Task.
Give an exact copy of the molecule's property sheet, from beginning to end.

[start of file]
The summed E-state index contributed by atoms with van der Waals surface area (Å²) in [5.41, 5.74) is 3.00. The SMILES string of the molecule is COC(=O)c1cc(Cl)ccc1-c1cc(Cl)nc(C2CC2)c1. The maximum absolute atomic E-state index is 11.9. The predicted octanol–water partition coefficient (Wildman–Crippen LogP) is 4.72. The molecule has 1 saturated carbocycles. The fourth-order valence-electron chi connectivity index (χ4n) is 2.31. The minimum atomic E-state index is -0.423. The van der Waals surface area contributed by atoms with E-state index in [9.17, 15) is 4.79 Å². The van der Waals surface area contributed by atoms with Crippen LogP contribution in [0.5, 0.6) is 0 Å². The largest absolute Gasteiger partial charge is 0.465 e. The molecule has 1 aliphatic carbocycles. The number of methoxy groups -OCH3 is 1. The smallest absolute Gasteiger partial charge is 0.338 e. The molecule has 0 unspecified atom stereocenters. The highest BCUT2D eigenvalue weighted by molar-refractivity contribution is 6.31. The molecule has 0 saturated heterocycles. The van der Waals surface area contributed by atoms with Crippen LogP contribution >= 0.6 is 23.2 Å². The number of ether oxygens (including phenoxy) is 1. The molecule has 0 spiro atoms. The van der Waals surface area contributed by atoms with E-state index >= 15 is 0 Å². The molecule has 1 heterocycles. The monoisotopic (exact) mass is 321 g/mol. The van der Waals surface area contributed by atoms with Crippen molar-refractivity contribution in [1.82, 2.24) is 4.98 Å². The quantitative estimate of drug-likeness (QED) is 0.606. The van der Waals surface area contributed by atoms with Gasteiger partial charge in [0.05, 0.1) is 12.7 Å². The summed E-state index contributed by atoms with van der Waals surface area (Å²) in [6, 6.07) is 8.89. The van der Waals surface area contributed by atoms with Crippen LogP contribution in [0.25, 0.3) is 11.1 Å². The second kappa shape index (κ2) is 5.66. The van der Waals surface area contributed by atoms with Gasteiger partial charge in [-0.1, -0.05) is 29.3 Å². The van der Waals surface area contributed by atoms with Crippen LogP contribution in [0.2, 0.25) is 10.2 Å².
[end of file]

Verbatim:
The summed E-state index contributed by atoms with van der Waals surface area (Å²) in [5.41, 5.74) is 3.00. The SMILES string of the molecule is COC(=O)c1cc(Cl)ccc1-c1cc(Cl)nc(C2CC2)c1. The maximum absolute atomic E-state index is 11.9. The predicted octanol–water partition coefficient (Wildman–Crippen LogP) is 4.72. The molecule has 1 saturated carbocycles. The fourth-order valence-electron chi connectivity index (χ4n) is 2.31. The minimum atomic E-state index is -0.423. The van der Waals surface area contributed by atoms with E-state index in [9.17, 15) is 4.79 Å². The van der Waals surface area contributed by atoms with Crippen LogP contribution in [0.5, 0.6) is 0 Å². The largest absolute Gasteiger partial charge is 0.465 e. The molecule has 1 aliphatic carbocycles. The number of methoxy groups -OCH3 is 1. The smallest absolute Gasteiger partial charge is 0.338 e. The molecule has 0 unspecified atom stereocenters. The highest BCUT2D eigenvalue weighted by molar-refractivity contribution is 6.31. The molecule has 0 saturated heterocycles. The van der Waals surface area contributed by atoms with Crippen LogP contribution >= 0.6 is 23.2 Å². The number of ether oxygens (including phenoxy) is 1. The molecule has 0 spiro atoms. The van der Waals surface area contributed by atoms with E-state index >= 15 is 0 Å². The molecule has 1 heterocycles. The monoisotopic (exact) mass is 321 g/mol. The van der Waals surface area contributed by atoms with Crippen molar-refractivity contribution in [1.82, 2.24) is 4.98 Å². The quantitative estimate of drug-likeness (QED) is 0.606. The van der Waals surface area contributed by atoms with Gasteiger partial charge in [0.05, 0.1) is 12.7 Å². The summed E-state index contributed by atoms with van der Waals surface area (Å²) in [6, 6.07) is 8.89. The van der Waals surface area contributed by atoms with Crippen LogP contribution in [0.25, 0.3) is 11.1 Å². The second kappa shape index (κ2) is 5.66. The van der Waals surface area contributed by atoms with Gasteiger partial charge in [-0.1, -0.05) is 29.3 Å². The van der Waals surface area contributed by atoms with Crippen LogP contribution in [0.2, 0.25) is 10.2 Å².